5. Company name display
The firm name must be visible at the workplace. The company’s name must be displayed on papers such as invoices, letterheads, and receipts, along with the words Company Limited or Limited.
6. Registration address
Companies in Thailand must have a registered location in order to receive paperwork from government officials. It can be any genuine street address where the owner or legal renter has granted the firm permission to use the site as the registered address.
Companies who do not have a physical location might benefit from virtual office spaces or fitted desk space solutions.
1. Shareholders’ general meeting
The initial general meeting of the company is held within six months after incorporation, and subsequent general meetings are held once a year.
2. Annual statements
At the conclusion of each accounting period, private and public limited firms must present the following documents:
Companies in Thailand complete their fiscal year on December 31. The accounting term is 12 months, although for newly created firms, the accounting period might be fewer than 12 months.
Company accounts and other related papers must be preserved at the company’s registered location for at least five years from the date of closing their account, although the Revenue Department may extend this to seven years based on the company’s commercial activities.
The following documents, records, and statements must be kept:
At the conclusion of the fiscal year, businesses must prepare audited and certified financial statements. As the audit opinion is necessary when filing financial statements and tax returns, the auditor must also provide their view on the financial statement.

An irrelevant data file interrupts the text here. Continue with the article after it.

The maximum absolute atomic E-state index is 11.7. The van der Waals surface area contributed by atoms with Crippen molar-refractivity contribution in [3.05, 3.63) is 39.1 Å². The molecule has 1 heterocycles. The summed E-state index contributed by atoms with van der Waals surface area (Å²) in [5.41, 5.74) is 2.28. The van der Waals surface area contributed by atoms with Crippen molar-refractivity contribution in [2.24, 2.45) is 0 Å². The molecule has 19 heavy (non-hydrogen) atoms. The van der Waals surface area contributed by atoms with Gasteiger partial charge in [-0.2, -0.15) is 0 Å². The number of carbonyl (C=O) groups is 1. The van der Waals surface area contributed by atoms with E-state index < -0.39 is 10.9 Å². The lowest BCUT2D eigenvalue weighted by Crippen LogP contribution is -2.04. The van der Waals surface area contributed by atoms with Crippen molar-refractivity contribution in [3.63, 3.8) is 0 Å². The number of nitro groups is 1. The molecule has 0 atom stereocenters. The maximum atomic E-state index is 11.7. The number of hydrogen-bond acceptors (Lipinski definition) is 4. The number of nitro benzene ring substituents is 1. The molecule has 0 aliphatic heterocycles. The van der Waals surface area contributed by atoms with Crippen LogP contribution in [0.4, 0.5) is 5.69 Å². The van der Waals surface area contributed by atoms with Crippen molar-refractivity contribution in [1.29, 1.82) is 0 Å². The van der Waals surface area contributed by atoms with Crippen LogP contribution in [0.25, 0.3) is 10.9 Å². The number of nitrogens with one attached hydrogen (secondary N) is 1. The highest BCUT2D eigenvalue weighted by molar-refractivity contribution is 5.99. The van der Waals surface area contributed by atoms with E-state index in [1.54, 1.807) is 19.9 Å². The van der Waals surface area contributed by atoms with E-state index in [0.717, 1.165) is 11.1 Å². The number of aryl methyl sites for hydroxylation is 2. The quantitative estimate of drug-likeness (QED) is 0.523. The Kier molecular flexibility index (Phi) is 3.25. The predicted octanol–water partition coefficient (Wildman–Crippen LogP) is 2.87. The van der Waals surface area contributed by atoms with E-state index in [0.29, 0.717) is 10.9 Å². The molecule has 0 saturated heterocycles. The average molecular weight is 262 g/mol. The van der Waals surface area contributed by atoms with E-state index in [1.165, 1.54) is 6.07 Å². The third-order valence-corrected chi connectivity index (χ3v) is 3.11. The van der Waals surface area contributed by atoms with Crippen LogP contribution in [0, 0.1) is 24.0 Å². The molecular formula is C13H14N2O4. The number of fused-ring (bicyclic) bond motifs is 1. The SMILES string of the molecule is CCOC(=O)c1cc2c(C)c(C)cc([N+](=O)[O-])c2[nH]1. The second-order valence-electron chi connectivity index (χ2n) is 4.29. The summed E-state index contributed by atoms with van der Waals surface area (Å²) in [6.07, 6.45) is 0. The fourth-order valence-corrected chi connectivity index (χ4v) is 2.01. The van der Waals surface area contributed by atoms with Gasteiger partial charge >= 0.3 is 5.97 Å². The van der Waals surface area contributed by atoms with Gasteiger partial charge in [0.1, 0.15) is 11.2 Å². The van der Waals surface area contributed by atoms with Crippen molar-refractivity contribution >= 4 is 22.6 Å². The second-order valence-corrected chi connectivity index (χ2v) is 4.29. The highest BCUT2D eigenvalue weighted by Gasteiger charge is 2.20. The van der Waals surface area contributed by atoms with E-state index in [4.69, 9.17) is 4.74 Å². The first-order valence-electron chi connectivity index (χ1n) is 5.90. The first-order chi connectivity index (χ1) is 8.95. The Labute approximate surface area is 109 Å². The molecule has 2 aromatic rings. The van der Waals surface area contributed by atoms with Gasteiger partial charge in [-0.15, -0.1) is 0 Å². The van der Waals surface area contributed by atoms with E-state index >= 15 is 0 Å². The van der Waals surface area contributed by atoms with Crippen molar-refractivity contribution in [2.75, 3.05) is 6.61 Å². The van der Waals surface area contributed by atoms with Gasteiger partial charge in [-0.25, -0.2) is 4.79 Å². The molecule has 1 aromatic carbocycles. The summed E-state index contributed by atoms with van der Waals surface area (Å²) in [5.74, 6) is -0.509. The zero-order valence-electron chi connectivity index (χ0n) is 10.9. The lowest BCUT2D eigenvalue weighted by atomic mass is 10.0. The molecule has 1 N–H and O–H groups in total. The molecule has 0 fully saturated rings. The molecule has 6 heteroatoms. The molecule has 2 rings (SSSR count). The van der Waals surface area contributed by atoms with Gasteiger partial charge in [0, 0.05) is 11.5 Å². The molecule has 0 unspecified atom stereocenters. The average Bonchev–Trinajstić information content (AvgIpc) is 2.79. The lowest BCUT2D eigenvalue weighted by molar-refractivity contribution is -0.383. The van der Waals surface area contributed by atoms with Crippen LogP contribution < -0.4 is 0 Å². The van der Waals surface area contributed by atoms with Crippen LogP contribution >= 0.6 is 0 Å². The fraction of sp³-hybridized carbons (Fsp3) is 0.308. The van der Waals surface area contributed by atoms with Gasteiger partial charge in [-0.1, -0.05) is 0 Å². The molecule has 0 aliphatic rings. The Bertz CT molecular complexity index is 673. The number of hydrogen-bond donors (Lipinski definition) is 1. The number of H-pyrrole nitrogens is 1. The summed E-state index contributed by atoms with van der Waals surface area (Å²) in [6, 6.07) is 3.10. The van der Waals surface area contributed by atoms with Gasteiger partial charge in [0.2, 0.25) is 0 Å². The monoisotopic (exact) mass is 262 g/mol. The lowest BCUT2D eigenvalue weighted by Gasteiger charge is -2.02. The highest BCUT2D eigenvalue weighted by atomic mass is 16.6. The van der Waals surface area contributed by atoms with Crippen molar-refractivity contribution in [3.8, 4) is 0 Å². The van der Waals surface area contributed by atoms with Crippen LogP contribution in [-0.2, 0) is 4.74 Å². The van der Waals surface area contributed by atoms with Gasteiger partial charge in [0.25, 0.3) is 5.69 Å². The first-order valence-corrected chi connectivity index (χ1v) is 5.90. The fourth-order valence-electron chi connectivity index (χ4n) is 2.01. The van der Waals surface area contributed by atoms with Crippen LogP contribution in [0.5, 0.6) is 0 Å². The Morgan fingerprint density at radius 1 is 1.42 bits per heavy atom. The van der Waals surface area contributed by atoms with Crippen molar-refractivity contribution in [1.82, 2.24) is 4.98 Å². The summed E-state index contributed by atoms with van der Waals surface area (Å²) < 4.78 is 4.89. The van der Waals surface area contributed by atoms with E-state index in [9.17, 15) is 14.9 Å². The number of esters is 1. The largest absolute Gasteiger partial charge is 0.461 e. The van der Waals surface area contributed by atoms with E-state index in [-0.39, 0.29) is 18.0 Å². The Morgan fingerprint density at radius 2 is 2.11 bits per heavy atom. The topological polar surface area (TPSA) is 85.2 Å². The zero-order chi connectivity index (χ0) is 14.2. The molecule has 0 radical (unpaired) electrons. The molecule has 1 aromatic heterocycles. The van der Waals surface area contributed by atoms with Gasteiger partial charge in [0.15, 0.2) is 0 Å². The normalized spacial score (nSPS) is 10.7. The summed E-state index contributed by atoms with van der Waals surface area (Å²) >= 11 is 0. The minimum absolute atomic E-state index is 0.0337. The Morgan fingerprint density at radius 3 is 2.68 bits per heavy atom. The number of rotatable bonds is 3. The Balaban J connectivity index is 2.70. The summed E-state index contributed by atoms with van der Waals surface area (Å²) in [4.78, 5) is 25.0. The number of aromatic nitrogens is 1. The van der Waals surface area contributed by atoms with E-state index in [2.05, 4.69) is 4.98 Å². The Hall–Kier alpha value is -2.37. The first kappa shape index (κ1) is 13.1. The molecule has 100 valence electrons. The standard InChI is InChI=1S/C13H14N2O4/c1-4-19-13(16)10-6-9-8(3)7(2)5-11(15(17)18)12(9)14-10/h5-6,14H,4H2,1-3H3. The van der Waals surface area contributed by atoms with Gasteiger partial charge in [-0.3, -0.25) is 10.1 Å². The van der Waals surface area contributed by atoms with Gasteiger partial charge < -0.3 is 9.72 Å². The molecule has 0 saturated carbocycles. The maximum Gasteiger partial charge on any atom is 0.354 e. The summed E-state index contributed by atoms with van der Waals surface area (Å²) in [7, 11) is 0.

Companies are required to file corporation tax returns (Form CIT 50) and pay taxes within 150 days of the end of their fiscal periods.
Companies that solely dispose of funds/profits from Thailand must also pay corporate income tax and file Form CIT 54 within seven days of the disposal date.
1. Annual vacation
Employees who have worked for one year in a row are entitled to at least six working days of yearly leave.
The employer and employee might agree to carry forward any unused annual leave from the previous year to the next year.
2. Illness leave
Every year, employees are entitled to 30 days of sick leave. If an employee takes more than three days of sick leave, they must provide the employer with a medical certificate.
3. Motherhood leave
Pregnant female employees are entitled to 98 paid days of maternity leave, which includes prenatal appointment days.
4. Parental Leave
Employees in the public sector are the only ones who are entitled to 15 days of paid paternity leave.
5. Social Security Trust Fund
Thailand’s social security system covers the following people:
THB 1,650 is the lowest wage for calculating social security contributions, while THB 15,000 is the maximum (THB 83 and THB 750).
Social security contributions must be remitted to the Social Security Administration by the 15th of the month following.